On appeal by respondent, the CA, in its Decision10 dated March 23, 2007, reversed and set aside the trial court's order. The CA ruled that the required certificate of non-forum shopping is mandatory and that the same must be signed by the plaintiff or principal party concerned and not by counsel; and in case of corporations, the physical act of signing may be performed in behalf of the corporate entity by specifically authorized individuals. However, the CA pointed out that the factual circumstances of the case warranted the liberal application of the rules and, as such, ordered the remand of the case to the trial court for further proceedings.

Petitioner's Motion for Reconsideration11 was later denied by the CA in the Resolution12 dated September 3, 2007.

Hence, petitioner elevated the case to this Court via Petition for Review on Certiorari under Rule 45 of the Rules of Court, with the following issues:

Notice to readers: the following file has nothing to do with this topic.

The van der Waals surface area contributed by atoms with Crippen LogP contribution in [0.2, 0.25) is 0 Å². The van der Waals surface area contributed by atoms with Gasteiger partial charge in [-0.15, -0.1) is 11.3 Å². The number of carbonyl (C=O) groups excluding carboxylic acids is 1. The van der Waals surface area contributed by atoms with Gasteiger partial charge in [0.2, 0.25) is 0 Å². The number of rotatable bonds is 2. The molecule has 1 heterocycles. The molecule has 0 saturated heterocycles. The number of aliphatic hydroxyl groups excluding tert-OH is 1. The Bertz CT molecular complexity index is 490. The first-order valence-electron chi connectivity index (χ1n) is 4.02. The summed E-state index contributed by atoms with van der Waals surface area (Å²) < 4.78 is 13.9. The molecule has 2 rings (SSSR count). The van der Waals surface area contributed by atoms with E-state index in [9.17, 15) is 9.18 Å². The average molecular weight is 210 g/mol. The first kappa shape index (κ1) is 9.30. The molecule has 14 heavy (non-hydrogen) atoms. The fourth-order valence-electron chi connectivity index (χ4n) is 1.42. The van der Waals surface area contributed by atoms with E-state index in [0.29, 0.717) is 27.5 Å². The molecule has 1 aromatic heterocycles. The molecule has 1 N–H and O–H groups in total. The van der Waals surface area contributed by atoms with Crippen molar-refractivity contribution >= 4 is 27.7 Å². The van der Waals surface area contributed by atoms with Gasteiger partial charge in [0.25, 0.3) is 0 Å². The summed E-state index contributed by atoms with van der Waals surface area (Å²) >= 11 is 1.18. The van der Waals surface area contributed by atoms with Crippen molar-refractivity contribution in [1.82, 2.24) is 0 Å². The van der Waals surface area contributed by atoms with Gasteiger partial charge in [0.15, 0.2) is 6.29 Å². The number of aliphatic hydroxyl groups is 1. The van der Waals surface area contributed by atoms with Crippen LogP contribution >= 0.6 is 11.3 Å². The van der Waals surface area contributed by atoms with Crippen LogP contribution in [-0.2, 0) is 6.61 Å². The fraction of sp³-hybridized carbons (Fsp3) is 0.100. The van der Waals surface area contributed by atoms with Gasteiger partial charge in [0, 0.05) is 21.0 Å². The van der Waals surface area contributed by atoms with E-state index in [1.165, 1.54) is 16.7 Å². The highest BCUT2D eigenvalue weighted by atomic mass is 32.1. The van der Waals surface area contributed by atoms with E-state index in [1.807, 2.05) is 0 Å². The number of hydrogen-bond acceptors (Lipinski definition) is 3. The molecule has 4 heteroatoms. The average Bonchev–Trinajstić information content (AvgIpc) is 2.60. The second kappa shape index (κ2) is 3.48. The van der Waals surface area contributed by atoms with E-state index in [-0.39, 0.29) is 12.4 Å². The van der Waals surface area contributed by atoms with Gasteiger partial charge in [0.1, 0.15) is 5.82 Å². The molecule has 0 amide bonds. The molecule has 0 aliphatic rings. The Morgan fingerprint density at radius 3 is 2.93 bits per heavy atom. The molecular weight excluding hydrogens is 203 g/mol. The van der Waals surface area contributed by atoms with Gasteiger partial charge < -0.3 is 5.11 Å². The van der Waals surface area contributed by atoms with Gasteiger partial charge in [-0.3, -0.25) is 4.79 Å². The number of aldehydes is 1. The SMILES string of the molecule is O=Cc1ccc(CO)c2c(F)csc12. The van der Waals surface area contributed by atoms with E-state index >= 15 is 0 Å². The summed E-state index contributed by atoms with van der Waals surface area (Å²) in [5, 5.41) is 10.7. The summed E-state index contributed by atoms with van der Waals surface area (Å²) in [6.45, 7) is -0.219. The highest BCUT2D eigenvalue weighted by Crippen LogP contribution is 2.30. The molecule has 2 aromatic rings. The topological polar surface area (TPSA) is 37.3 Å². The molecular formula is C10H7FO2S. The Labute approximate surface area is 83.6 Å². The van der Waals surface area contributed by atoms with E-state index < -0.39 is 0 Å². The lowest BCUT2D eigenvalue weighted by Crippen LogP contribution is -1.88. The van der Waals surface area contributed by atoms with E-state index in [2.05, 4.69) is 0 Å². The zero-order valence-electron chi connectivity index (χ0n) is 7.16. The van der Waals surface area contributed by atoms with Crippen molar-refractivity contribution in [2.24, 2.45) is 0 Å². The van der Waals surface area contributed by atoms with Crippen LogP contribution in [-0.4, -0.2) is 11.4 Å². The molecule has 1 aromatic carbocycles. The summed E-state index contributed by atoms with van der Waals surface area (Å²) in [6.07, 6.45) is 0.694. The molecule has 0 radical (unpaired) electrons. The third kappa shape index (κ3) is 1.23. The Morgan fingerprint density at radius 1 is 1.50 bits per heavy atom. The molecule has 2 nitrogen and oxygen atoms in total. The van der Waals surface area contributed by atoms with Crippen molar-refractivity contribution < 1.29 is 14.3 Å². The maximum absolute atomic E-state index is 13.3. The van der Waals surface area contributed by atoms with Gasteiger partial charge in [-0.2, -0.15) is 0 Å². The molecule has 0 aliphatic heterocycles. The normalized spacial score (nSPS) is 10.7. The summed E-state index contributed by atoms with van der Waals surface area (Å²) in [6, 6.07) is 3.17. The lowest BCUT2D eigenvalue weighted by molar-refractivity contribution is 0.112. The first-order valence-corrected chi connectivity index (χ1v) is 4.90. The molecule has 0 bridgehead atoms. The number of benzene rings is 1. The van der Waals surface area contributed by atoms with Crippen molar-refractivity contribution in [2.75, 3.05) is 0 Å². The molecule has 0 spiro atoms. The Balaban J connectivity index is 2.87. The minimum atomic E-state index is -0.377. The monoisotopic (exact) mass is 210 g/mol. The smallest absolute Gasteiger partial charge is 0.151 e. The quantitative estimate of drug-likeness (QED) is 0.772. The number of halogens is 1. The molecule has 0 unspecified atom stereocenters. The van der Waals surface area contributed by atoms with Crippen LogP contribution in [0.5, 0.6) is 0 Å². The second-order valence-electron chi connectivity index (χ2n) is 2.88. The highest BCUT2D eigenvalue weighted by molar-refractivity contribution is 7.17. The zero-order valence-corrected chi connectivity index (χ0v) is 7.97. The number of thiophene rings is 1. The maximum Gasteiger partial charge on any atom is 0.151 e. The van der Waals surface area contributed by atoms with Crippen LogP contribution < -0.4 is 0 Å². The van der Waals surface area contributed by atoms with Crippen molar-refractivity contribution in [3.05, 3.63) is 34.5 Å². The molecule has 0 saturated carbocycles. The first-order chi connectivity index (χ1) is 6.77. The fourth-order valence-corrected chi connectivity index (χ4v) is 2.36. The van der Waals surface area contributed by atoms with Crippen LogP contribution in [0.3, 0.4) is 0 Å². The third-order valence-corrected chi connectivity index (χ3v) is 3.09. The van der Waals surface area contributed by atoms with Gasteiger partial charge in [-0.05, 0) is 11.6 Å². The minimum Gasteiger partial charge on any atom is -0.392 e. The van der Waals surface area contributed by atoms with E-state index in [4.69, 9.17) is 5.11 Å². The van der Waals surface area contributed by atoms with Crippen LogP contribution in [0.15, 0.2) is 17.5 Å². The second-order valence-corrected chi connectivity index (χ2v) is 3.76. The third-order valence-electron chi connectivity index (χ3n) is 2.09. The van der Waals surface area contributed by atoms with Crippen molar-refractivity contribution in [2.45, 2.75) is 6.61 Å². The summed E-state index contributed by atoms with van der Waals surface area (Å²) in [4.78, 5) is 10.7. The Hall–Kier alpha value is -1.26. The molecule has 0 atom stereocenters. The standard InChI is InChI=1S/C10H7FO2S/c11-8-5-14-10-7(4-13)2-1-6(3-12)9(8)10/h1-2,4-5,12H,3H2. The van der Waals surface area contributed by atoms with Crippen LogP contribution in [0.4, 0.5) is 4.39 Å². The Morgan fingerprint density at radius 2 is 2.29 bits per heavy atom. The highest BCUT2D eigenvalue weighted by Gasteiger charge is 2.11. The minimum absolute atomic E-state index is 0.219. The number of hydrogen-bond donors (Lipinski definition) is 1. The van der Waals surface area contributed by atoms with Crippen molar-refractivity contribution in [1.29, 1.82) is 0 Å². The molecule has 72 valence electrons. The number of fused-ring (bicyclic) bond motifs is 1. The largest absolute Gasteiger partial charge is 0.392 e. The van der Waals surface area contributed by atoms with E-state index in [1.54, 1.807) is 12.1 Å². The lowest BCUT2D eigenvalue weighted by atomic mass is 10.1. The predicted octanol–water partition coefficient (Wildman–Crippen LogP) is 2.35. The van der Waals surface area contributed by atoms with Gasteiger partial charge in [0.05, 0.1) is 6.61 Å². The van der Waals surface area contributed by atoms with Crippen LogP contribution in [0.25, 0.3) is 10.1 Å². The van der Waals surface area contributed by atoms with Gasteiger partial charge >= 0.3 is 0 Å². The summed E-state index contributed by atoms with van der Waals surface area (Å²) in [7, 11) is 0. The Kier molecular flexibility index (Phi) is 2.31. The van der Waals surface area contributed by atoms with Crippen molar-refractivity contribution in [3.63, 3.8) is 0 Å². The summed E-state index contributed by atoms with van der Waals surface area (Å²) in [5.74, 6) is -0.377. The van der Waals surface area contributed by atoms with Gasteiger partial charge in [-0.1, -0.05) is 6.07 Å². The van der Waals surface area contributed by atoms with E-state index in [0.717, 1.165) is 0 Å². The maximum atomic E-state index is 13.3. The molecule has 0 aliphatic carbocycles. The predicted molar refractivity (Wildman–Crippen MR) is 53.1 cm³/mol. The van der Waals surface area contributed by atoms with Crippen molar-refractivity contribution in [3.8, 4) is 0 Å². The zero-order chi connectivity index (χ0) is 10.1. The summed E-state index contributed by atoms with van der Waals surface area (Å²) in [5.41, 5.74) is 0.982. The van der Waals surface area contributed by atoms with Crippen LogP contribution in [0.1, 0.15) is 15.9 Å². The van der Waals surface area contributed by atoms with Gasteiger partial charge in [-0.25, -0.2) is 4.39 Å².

Petitioner alleged that respondent failed to submit any board resolution or secretary's certificate authorizing Atty. Lat to institute the complaint and sign the certificate of non-forum shopping on its behalf. Petitioner submits that since respondent is a juridical entity, the signatory in the complaint must show proof of his or her authority to sign on behalf of the corporation. Further, the SPA14 dated May 11, 2000, submitted by Atty. Lat, which was notarized before the Consulate General of Chicago, Illinois, USA, allegedly authorizing him to represent respondent in the pre-trial and other stages of the proceedings was signed by one Brent Healy (respondent's underwriter), who lacks authorization from its board of directors.

In its Comment, respondent admitted that it failed to attach in the complaint a concrete proof of Atty. Lat's authority to execute the certificate of non-forum shopping on its behalf. However, there was subsequent compliance as respondent submitted an authenticated SPA empowering Atty. Lat to represent it in the pre-trial and all stages of the proceedings. Further, it averred that petitioner is barred by laches from questioning the purported defect in respondent's certificate of non-forum shopping.